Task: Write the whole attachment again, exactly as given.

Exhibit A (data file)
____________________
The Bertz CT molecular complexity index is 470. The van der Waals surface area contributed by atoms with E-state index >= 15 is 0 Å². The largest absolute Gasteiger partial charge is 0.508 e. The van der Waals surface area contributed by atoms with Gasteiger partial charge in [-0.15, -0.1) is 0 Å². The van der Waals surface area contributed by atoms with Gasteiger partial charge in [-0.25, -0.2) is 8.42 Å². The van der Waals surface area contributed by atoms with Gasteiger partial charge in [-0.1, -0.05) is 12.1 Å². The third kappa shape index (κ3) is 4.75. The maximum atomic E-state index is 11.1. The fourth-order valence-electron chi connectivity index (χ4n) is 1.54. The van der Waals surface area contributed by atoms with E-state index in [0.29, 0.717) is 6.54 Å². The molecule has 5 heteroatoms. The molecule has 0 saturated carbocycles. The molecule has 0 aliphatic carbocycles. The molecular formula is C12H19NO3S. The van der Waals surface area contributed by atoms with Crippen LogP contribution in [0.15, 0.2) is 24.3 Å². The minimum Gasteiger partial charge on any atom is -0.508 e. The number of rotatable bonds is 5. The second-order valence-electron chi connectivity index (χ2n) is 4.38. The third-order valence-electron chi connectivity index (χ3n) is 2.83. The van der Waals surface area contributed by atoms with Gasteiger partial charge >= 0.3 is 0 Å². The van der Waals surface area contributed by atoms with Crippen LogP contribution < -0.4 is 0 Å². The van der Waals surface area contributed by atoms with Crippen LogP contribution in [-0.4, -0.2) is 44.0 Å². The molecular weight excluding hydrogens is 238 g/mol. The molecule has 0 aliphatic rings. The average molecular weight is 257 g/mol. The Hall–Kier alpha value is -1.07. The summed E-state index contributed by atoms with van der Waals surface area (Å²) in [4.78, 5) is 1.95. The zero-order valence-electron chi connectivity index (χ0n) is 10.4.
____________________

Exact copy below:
The Bertz CT molecular complexity index is 470. The van der Waals surface area contributed by atoms with E-state index >= 15 is 0 Å². The largest absolute Gasteiger partial charge is 0.508 e. The van der Waals surface area contributed by atoms with Gasteiger partial charge in [-0.15, -0.1) is 0 Å². The van der Waals surface area contributed by atoms with Gasteiger partial charge in [-0.25, -0.2) is 8.42 Å². The van der Waals surface area contributed by atoms with Gasteiger partial charge in [-0.1, -0.05) is 12.1 Å². The third kappa shape index (κ3) is 4.75. The maximum atomic E-state index is 11.1. The fourth-order valence-electron chi connectivity index (χ4n) is 1.54. The van der Waals surface area contributed by atoms with E-state index in [0.29, 0.717) is 6.54 Å². The molecule has 5 heteroatoms. The molecule has 0 saturated carbocycles. The molecule has 0 aliphatic carbocycles. The molecular formula is C12H19NO3S. The van der Waals surface area contributed by atoms with Crippen LogP contribution in [0.15, 0.2) is 24.3 Å². The minimum Gasteiger partial charge on any atom is -0.508 e. The number of rotatable bonds is 5. The second-order valence-electron chi connectivity index (χ2n) is 4.38. The third-order valence-electron chi connectivity index (χ3n) is 2.83. The van der Waals surface area contributed by atoms with Gasteiger partial charge >= 0.3 is 0 Å². The van der Waals surface area contributed by atoms with Crippen LogP contribution < -0.4 is 0 Å². The van der Waals surface area contributed by atoms with Crippen LogP contribution in [-0.4, -0.2) is 44.0 Å². The molecular weight excluding hydrogens is 238 g/mol. The molecule has 0 aliphatic rings. The average molecular weight is 257 g/mol. The Hall–Kier alpha value is -1.07. The summed E-state index contributed by atoms with van der Waals surface area (Å²) in [4.78, 5) is 1.95. The zero-order valence-electron chi connectivity index (χ0n) is 10.4.